3.    Your Iced Shortbread Cookies is misbranded within the meaning of Section 403(i)(2) [21 U.S.C. § 343(i)(2)] of the Act because the ingredient declaration “food coloring (may vary)” is not in accordance with 21 CFR 101.4(a)(1) and 101.22(k).
 
4.    Your Shortbread Cookies, Oatmeal Butterscotch Cookies, and Chocolate Chip Cookies w/Walnuts products are misbranded within the meaning of Section 403(e)(1) [21 U.S.C. § 343(e)(1)] of the Act because they fail to declare a label containing the name of the manufacturer, packer or distributor as required by 21 CFR 101.5.
 
5.    Your Shortbread Cookies, Oatmeal Butterscotch Cookies, and Chocolate Chip Cookies w/Walnuts products are misbranded within the meaning of Section 403(e)(2) [21 U.S.C. 343(e)(2)] in that the label fails to declare the net quantity of contents as required by 21 CFR 101.7.
 
This letter may not list all the violations at your facility. You are responsible for ensuring that your firm operates in compliance with the Act, and the Current Good Manufacturing Practice regulation (21 CFR Part 110).
 
In addition, we offer the following comments regarding your products:
 
     Your Shortbread Cookies, Oatmeal Butterscotch Cookies, and Chocolate Chip Cookies w/Walnuts product labels have a “contains” statements, however, they are missing major allergens. Specifically, the allergen statements that are being used on your labels are not consistent. The labels declare the allergens in the ingredient statement, however, all of the allergens are not being declared in the “Contains” statement.
o  Under FALCPA, the "Contains" statement must include the names of the food sources of all major food allergens used as ingredients in the packaged food. For example:
  • Your shortbread cookies labels “contains” statement does not declare milk
  • Your Oatmeal Butterscotch Cookies labels “contains” statement does not declare milk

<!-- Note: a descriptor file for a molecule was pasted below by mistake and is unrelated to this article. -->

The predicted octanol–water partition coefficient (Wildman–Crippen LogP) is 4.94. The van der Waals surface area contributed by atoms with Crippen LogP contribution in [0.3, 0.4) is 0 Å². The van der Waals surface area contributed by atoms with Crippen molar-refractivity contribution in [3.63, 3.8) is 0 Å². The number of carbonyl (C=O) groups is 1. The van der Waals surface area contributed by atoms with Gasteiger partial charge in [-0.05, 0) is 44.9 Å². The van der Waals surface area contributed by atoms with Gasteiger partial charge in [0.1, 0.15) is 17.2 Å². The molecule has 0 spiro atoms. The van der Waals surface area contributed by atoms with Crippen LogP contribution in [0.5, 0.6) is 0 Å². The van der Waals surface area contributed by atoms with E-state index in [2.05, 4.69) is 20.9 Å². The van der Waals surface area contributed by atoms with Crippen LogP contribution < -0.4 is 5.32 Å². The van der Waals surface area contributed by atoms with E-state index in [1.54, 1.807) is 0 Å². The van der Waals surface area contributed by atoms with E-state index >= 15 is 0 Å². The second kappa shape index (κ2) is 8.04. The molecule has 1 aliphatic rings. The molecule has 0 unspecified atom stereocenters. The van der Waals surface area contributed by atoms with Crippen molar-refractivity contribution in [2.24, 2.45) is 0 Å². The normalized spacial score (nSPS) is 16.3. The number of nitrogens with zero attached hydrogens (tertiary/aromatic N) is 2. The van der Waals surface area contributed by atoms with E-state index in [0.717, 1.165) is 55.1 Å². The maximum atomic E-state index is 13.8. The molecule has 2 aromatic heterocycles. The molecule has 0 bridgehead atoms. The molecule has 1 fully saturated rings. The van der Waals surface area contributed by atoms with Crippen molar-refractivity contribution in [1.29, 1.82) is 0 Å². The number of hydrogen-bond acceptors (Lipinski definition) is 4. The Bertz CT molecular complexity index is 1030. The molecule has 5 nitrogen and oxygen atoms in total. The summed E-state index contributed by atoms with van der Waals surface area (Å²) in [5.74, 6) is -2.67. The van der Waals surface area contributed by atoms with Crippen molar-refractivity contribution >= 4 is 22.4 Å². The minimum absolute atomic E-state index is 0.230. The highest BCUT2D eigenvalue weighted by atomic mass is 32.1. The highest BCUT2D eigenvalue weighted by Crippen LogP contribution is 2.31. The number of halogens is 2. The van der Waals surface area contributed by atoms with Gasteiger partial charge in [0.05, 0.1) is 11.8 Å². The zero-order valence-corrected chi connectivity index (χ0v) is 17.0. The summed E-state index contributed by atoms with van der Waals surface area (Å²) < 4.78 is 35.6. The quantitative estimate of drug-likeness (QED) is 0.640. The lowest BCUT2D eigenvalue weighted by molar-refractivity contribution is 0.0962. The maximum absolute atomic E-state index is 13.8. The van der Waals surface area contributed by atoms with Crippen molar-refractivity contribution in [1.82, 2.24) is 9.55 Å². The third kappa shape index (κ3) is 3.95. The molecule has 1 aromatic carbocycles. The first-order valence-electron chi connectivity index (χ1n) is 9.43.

• Your Chocolate Chip Cookies w/Walnuts labels “contains” statement does not declare milk and Tree nuts (walnuts). 
     Oatmeal Butterscotch Cookies
o  The ingredient list on the oatmeal butterscotch cookie label is not in accordance with 21 CFR 101.4. For example,
  • We question whether the list is declared in descending order of predominance by weight because butter, sugar and eggs are listed after soy lecithin, salt, and colors.
  • The common or usual name for niacin does not include “(A B Vitamin)”.
  • Flavors must be declared in accordance with 21 CFR 101.22(h). The combined declaration “natural and artificial flavors (including barley protein)” is not permitted. In addition, we question the purpose of the parenthetical declaration.
o  Colors must be declared in accordance with 21 CFR 101.22(k). The combined declaration artificial colors (yellow 5 lake, yellow 6 lake, blue 2 lake)” is not permitted.
o  Under 21 CFR 101.5(d), the city must be included in the declaration of the place of business. “SJ” is not the name of a city in California.
o  Under 21 CFR 101.15(a)(6), a word, statement, or other information required by or under authority of the act to appear on the label may lack prominence and conspicuousness required by section 403(f) of the act by reason of insufficient background contrast. We note that the place of business is printed in a light color on a white background that lacks contrast.
 
     Chocolate Chip Cookies w/Walnuts